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13 July, 2007

On paper, wasted

I seem to have been mentioning recycling a lot this week (blame the BBC) but here's one more.

My office has just received the flat proofs of a forthcoming publication from the printers, to verify that the output of the production presses is as we require, before actually making the print run of several thousand copies.

To summarise the standard ISO 'A' paper size system, A0 has an area of 1 m² and each subsequent increment is half the size of the previous, so a sheet of A0 sliced in half across its width would give two sheets of A1, each of which would give two sheets of A2, etc.

Presuming the printers use that ISO system, each proof sheet looks to be A0 and is printed with four double-sided double-page spreads, widely spaced. Each individual page of the publication is A4, so that's 4xA3 on A0.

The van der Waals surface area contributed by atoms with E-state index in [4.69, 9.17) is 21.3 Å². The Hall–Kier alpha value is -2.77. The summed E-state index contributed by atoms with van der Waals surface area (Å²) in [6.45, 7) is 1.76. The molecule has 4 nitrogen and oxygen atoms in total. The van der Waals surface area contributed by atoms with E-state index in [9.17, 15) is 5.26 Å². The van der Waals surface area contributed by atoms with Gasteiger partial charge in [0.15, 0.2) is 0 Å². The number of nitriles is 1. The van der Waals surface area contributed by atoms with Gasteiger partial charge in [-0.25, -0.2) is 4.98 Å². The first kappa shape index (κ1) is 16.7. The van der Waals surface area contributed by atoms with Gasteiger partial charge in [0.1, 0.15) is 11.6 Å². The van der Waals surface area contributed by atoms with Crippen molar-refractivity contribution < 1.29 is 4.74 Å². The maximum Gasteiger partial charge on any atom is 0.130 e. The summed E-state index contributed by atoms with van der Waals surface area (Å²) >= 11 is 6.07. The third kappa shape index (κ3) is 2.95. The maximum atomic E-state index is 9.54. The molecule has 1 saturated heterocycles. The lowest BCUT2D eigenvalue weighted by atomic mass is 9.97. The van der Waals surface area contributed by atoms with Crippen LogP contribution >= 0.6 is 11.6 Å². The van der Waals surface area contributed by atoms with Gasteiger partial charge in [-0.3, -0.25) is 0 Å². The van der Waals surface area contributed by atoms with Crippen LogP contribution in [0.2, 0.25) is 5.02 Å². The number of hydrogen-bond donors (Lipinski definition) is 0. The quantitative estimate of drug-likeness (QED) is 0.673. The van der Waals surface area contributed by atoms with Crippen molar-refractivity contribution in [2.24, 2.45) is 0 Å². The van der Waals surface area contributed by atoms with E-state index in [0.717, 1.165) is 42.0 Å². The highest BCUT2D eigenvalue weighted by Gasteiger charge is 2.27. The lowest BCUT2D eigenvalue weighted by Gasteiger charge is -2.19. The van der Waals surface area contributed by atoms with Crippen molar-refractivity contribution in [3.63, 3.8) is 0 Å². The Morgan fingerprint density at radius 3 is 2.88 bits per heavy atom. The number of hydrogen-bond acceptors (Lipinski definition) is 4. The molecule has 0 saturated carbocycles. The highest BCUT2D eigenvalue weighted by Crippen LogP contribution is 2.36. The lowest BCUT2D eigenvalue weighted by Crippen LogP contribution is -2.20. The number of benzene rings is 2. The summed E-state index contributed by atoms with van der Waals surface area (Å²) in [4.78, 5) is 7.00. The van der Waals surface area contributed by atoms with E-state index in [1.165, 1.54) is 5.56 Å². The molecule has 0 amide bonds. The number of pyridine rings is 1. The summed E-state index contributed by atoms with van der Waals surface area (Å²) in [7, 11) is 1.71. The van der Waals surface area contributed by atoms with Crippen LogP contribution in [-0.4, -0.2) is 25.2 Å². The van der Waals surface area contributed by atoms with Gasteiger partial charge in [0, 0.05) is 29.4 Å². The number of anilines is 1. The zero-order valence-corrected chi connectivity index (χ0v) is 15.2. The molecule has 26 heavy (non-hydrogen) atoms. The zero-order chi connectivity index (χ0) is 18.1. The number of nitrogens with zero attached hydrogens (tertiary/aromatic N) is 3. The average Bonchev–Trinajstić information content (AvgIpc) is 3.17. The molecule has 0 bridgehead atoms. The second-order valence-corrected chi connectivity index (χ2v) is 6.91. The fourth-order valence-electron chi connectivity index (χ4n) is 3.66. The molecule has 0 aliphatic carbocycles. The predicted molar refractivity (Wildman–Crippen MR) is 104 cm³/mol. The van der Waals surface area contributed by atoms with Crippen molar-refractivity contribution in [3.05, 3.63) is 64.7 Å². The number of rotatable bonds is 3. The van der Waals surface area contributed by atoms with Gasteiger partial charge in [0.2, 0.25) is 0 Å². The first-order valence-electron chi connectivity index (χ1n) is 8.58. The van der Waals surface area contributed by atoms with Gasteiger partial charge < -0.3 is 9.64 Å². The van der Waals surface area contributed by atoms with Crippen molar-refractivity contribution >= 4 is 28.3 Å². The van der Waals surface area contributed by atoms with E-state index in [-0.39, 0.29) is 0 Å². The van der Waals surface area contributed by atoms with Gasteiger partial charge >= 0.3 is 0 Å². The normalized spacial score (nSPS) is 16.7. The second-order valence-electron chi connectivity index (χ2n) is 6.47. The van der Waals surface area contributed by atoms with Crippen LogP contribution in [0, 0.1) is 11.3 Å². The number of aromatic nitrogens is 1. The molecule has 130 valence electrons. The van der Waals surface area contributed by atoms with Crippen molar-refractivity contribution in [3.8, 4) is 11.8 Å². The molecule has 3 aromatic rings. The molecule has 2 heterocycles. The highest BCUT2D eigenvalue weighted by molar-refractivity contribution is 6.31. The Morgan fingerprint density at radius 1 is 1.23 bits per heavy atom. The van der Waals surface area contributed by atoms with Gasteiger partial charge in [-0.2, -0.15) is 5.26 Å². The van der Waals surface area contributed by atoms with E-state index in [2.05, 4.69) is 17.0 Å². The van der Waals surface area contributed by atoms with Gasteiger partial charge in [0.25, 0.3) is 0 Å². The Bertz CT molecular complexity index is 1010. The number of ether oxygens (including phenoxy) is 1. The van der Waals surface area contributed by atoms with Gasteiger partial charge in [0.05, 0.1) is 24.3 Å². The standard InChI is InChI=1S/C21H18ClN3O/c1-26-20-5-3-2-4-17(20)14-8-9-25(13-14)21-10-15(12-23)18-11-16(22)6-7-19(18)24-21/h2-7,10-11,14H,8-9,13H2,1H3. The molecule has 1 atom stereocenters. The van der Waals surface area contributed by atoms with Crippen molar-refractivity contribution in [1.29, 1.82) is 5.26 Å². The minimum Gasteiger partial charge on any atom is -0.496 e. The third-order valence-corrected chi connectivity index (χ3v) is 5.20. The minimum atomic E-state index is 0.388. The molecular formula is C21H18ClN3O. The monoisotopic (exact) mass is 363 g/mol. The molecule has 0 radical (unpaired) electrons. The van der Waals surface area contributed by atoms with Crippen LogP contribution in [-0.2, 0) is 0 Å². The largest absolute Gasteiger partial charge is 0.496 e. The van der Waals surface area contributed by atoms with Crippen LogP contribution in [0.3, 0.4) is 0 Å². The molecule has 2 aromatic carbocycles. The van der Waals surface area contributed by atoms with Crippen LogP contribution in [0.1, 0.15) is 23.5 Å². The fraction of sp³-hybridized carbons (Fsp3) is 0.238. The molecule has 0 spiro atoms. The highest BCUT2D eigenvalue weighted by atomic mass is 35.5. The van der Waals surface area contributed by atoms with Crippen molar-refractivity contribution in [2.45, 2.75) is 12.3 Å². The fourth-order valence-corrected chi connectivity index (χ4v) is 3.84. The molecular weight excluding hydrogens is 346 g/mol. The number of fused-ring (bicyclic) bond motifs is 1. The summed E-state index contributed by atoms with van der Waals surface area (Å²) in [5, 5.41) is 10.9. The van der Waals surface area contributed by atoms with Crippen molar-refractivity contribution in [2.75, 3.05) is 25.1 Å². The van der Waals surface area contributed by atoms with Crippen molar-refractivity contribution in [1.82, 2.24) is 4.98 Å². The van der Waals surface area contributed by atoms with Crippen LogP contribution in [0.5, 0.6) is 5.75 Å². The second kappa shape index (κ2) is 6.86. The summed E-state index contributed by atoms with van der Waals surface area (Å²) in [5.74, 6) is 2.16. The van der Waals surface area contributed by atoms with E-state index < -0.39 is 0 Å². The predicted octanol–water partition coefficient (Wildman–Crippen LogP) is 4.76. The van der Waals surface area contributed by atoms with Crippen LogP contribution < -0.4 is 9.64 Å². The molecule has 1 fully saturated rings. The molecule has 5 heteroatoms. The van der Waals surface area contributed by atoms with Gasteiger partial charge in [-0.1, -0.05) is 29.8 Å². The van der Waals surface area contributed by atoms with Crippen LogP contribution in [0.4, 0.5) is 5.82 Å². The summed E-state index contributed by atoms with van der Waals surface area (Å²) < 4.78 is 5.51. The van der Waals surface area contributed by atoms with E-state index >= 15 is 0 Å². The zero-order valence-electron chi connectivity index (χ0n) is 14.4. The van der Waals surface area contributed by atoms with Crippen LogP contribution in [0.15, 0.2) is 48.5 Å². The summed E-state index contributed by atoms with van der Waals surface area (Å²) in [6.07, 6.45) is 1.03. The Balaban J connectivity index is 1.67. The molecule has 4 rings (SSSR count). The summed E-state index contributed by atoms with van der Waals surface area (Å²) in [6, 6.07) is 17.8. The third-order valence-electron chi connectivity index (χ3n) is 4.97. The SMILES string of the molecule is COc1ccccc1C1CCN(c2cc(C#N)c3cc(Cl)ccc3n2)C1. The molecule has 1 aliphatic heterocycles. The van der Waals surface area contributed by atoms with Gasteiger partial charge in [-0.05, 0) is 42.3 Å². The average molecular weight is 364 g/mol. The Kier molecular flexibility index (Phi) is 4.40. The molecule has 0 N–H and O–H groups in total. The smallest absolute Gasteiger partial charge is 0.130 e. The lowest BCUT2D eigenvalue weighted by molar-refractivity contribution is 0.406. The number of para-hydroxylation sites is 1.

4xA3 = 2xA2 = A1= ½A0, which means fully half of each sheet is blank, to be cut off – for every 16 pages of the publication, 0.5m² of high-quality paper is simply discarded. I don't doubt it's recycled, but paper can only be reprocessed so many times before the fibres disintegrate, and chalk-rich, slightly shiny paper, itself using fresh wood pulp rather than recycled, can't be cheap.

The obvious solution would to be for the client/designer to make the individual pages smaller, thereby fitting the same number of double-page spreads onto A1 whilst still providing a moderate amount of essential offcutting space, or for the printer to use non-standard paper sizes specifically accommodating ISO sizes plus offcut space.
Maybe they do, and these proofs aren't laid out as on a production run. I hope so.

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